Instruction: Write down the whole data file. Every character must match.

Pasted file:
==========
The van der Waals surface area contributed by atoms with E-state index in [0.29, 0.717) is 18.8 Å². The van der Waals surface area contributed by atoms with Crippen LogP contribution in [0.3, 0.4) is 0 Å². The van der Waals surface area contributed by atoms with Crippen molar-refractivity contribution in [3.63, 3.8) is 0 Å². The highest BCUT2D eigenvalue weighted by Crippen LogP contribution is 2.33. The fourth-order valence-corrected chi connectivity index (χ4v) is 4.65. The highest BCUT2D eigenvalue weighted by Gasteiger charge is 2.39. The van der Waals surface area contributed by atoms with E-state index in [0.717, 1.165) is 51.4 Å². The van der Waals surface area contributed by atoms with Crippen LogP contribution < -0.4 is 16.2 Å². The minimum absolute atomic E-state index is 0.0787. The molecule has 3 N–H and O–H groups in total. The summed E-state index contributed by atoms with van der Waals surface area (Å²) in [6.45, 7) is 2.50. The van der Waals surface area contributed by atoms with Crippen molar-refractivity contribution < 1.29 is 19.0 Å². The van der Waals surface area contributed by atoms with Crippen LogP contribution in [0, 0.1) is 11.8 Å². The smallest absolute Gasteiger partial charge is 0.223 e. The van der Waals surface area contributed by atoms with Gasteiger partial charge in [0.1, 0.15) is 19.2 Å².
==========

The van der Waals surface area contributed by atoms with E-state index in [0.29, 0.717) is 18.8 Å². The van der Waals surface area contributed by atoms with Crippen LogP contribution in [0.3, 0.4) is 0 Å². The van der Waals surface area contributed by atoms with Crippen molar-refractivity contribution in [3.63, 3.8) is 0 Å². The highest BCUT2D eigenvalue weighted by Crippen LogP contribution is 2.33. The fourth-order valence-corrected chi connectivity index (χ4v) is 4.65. The highest BCUT2D eigenvalue weighted by Gasteiger charge is 2.39. The van der Waals surface area contributed by atoms with E-state index in [0.717, 1.165) is 51.4 Å². The van der Waals surface area contributed by atoms with Crippen LogP contribution < -0.4 is 16.2 Å². The minimum absolute atomic E-state index is 0.0787. The molecule has 3 N–H and O–H groups in total. The summed E-state index contributed by atoms with van der Waals surface area (Å²) in [6.45, 7) is 2.50. The van der Waals surface area contributed by atoms with Crippen molar-refractivity contribution < 1.29 is 19.0 Å². The van der Waals surface area contributed by atoms with Crippen LogP contribution in [0, 0.1) is 11.8 Å². The smallest absolute Gasteiger partial charge is 0.223 e. The van der Waals surface area contributed by atoms with Gasteiger partial charge in [0.1, 0.15) is 19.2 Å².